Pots of Geraniums in Watercolor Pencil

Today I decided to do a little composition of sketchy geraniums using watercolor pencils. These are traditional Faber-Castell Albrecht Dürer pencils, which are easy and uncomplicated to use.

Materials

To paint these Pots of Geraniums in Watercolor Pencil – easy loose style – I wanted to do something that would work on ordinary sketch paper, so I chose some 100g paper such as the Strathmore sketchbook paper. Whatever you have to hand will do nicely for this little sketch. I am lucky enough to have the big set of 100 pencils, and the only problem with them is choosing which color to use, but as well as that I used a medium sized (7) round nylon brush to activate the pencil drawing once it was done.

Here are my suggestions for materials:

Method for Pots of Geraniums in Watercolor Pencil – easy loose style

I used a loose, sketchy method of scribbling the flowers and leaves in watercolor pencil, and then using the brush to loosen further and continue the drawing.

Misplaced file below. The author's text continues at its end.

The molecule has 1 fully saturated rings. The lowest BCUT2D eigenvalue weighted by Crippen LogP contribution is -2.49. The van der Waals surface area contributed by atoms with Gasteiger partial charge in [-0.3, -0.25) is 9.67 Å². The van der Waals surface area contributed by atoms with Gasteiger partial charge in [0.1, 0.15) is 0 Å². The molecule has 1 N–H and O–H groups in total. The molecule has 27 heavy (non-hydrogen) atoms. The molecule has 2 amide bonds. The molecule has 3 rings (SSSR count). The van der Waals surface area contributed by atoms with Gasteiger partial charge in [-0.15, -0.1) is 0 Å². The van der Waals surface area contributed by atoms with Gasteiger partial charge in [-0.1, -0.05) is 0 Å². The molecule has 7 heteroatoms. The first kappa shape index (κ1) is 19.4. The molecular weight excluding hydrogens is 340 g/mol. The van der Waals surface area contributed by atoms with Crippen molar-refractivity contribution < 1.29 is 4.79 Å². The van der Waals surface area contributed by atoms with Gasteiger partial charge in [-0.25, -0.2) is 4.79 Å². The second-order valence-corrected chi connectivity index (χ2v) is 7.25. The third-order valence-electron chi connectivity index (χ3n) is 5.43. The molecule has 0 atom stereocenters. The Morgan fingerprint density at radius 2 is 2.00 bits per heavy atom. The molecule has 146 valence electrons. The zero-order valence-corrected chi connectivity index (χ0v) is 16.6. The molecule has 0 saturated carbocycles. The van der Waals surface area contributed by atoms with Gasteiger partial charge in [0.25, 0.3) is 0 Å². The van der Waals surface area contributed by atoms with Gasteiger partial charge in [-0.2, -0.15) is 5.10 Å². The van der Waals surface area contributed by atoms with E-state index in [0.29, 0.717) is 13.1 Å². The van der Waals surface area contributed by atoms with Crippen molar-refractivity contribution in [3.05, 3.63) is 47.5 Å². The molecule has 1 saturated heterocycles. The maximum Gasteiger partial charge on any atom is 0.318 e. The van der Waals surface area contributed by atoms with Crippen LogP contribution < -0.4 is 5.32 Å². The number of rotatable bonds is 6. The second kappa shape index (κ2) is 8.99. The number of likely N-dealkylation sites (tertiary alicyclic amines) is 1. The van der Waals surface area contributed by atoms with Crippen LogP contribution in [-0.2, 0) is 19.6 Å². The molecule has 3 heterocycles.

Using a light grey I sketched in a support for the pots and wetted it to make it look like a windowsill or a stone bench.

I then chose several earth colors to do the pots in – I used Venetian Red, Burnt Sienna and Terracotta, with Burnt Umber for the shadows.

For the flower colors I used Rose Carmine and Scarlet Lake, and for the leaves I used several greens at random – Apple Green, Sap Green, Leaf Green, Light Green, Moss Green, Grey Green….

I didn’t do a preliminary sketch as I wanted the pots to organically grow out of the support. And then the flowers grew out of the pots!

Once the colors were scribbled in I used my brush with plain water to just loosen the colors. It’s very exciting to release the color of watercolor pencils, which seem so subdued when they come from the wood, so to speak, but which burst into life when you wet them.

The pots particularly were interesting as the color awoke.

You can pick up some of the color as you release it and use it elsewhere on your painting, so you have lots of options.

Then I let the painting dry, and after that you can go in again with more pencil, or if you want, you can easily add pen work to sharpen it up, if that’s what you prefer. On this occasion I decided to leave it nice and loose without any pen work, after having tried it on one pot.

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Other resources

Here’s a another geranium I did in pen and wash – this was a single flowered geranium which was a bit different to approach. More Pots of Geraniums in Watercolor Pencil – easy loose style.